caitlynjennerLet’s face it. People spend enormous stretches of time discussing each other. Then, there is the special kind of person called a celebrity who is talked about obsessively. Like who the hell are the Kardashians? I am always hearing that name but I have no idea what they have done to be spending so much time in the spotlight. Perhaps it is because Americans deliberately established a republic with no royalty that “we” jazzneed to set up this pseudo royalty in its place. Bruce Jenner was some sort of athlete until s/he decided to transition to a woman and had hir image splashed over the media. Because s/he is related to the Kardashians, this event seems to have somehow made transgenderism more acceptable to the American public. But some achieved fame all on their own. Jazz Jennings (similar last name a coincidence) was a boy who identified as a girl since the age of three, had understanding parents to enabled the whole transformation, hormones, surgery and all. S/he has hir own reality show on TLC where hir life has been documented for years.

aerieWe live in a mass culture where we are very accessible to each other through the mass media. Perhaps this is the reason why public opinion and treatment of others is subject to so much scrutiny. People have their prejudices. But idealists believe it is important to remake society by erasing stigma wherever it exists. I just came across a quest to de-stigmatize ostomy bags. For those who don’t know, these are bags that are surgically attached to people who are unable to poop or pee normally. An article How the Aerie Real Campaign Is Helping Shatter the Stigma Around Ostomy Bags features a woman named Aerie who is doing for people with this handicap what Jazz is doing for the transgendered. She says, “Personally, I have always felt proud of and grateful for my ostomy – never really ashamed of it. After all, it saved me from a life of constant pain and suffering. I know it’s not gross.” Wearing a bag of shit on your body isn’t gross? If you say so.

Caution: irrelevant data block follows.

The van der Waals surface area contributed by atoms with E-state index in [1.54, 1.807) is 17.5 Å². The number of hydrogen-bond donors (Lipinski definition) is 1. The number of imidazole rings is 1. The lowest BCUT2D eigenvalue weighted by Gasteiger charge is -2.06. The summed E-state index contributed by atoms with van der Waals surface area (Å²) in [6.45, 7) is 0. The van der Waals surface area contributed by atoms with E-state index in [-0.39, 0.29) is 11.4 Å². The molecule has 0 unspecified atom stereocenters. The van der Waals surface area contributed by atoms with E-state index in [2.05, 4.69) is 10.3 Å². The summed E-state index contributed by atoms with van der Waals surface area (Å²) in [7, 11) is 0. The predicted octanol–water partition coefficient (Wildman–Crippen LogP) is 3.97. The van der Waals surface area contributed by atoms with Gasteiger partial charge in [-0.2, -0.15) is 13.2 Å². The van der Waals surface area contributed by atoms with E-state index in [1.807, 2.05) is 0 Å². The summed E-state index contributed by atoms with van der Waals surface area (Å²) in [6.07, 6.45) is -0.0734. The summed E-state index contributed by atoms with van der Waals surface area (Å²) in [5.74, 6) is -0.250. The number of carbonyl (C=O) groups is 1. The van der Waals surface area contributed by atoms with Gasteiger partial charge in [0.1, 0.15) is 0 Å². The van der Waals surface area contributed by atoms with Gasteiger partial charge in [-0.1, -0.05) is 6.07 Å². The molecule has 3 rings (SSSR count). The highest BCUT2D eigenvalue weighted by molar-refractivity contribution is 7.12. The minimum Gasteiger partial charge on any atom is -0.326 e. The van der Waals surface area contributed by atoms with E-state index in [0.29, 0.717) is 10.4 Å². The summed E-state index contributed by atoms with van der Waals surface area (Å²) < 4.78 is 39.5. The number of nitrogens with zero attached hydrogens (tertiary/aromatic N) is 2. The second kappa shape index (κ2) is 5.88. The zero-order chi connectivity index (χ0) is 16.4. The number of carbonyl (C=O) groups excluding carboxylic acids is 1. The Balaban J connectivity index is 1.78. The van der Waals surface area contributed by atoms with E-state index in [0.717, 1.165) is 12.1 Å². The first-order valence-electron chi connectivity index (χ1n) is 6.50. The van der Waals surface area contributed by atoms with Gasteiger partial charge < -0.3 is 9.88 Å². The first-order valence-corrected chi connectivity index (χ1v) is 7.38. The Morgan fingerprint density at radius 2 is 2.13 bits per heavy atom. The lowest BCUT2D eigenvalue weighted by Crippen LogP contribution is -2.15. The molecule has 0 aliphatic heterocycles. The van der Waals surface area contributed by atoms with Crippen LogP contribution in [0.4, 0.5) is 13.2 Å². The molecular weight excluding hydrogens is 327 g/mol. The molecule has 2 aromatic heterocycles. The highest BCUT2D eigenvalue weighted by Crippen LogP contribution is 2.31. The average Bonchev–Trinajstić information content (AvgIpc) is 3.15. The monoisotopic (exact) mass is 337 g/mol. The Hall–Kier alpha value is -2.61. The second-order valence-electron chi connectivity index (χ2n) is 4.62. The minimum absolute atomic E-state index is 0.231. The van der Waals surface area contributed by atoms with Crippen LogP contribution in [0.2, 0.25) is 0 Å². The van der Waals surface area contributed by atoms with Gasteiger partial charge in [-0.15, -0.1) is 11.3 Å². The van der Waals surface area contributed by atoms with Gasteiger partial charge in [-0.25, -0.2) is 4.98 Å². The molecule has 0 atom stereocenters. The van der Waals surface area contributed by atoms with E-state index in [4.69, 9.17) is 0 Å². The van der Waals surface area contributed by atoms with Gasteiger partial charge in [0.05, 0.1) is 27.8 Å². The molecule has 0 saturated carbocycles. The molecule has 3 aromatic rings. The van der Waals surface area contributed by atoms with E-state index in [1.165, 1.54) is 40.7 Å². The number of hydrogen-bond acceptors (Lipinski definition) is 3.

'I let my conscience be my guide, and it turned out to be a sociopath.'
‘I let my conscience be my guide, and it turned out to be a sociopath.’

While physical disabilities may arouse pity and transgenderism may be seen as a civil rights issue, stigma around personality is a horse of a different color. Psychopathy is so powerfully linked in the public mind with evil, those who are ashamed to badmouth other stigmatized groups seem to feel no compunctions about letting the shit fly at us. An article in Psychology Today called It Takes a Psychopath to Like a Psychopath has some real zingers. Psychopathy is considered, says the author, Susan Krauss Whitbourne, “one of the least desirable traits a person can have.” She admits our “traits” are “fascinating” but also “repulsive.” Repulsive? susankraussDon’t hold anything back, Hon. She continues, “The idea that you could show anything but revulsion for a psychopath may seem impossible even to entertain.” She goes on to say, “There’s an assumption in the public mind that these individuals have chosen their personalities, and for this reason, they should be treated with ostracism and contempt.” I never did understand why the question of choice is so important. The gay liberation movement has insisted that gays don’t choose to be gay. They are born that way. Transsexuals (the “T” added to “LBG”) are also supposedly born in the wrong body. Psychopaths are now said to have been “born that way” but it doesn’t seem to matter much. I don’t see why it should, frankly. However we “got that way,” are are that way, take it or leave it. Everyone still has the choice to act on proclivities or not. I am not one of those people who think psychopaths should get away with crimes because of “mental illness.” If we can’t help ourselves, we are not responsible. We also don’t have the civil rights of adults. Not having a conscience makes me free. Freedom is responsibility.

Responsible or not, we are still stigmatized.